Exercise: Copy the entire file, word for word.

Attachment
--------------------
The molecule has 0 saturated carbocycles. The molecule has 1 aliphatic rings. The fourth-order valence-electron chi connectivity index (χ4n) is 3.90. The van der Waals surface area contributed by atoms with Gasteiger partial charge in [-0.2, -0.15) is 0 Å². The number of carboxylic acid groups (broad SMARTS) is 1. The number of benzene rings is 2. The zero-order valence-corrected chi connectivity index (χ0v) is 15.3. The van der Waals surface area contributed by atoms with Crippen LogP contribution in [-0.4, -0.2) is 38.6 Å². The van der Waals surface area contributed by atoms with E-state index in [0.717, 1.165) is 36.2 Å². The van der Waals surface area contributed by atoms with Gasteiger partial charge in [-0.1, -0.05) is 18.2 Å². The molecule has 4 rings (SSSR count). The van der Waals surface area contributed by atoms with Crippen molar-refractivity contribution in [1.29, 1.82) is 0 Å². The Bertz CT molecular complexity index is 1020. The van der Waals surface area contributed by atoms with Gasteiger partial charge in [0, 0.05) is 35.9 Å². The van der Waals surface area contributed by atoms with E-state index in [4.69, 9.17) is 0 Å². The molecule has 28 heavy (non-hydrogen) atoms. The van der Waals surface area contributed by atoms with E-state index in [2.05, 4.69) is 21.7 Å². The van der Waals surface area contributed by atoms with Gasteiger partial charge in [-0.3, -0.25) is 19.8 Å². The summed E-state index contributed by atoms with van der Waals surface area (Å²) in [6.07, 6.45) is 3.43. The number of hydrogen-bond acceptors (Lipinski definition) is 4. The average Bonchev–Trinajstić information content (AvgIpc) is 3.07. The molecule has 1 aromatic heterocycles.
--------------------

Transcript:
The molecule has 0 saturated carbocycles. The molecule has 1 aliphatic rings. The fourth-order valence-electron chi connectivity index (χ4n) is 3.90. The van der Waals surface area contributed by atoms with Gasteiger partial charge in [-0.2, -0.15) is 0 Å². The number of carboxylic acid groups (broad SMARTS) is 1. The number of benzene rings is 2. The zero-order valence-corrected chi connectivity index (χ0v) is 15.3. The van der Waals surface area contributed by atoms with Crippen LogP contribution in [-0.4, -0.2) is 38.6 Å². The van der Waals surface area contributed by atoms with E-state index in [0.717, 1.165) is 36.2 Å². The van der Waals surface area contributed by atoms with Gasteiger partial charge in [-0.1, -0.05) is 18.2 Å². The molecule has 4 rings (SSSR count). The van der Waals surface area contributed by atoms with Crippen molar-refractivity contribution in [1.29, 1.82) is 0 Å². The Bertz CT molecular complexity index is 1020. The van der Waals surface area contributed by atoms with Gasteiger partial charge in [0, 0.05) is 35.9 Å². The van der Waals surface area contributed by atoms with E-state index in [4.69, 9.17) is 0 Å². The molecule has 28 heavy (non-hydrogen) atoms. The van der Waals surface area contributed by atoms with E-state index in [2.05, 4.69) is 21.7 Å². The van der Waals surface area contributed by atoms with Gasteiger partial charge in [-0.3, -0.25) is 19.8 Å². The summed E-state index contributed by atoms with van der Waals surface area (Å²) in [6.07, 6.45) is 3.43. The number of hydrogen-bond acceptors (Lipinski definition) is 4. The average Bonchev–Trinajstić information content (AvgIpc) is 3.07. The molecule has 1 aromatic heterocycles.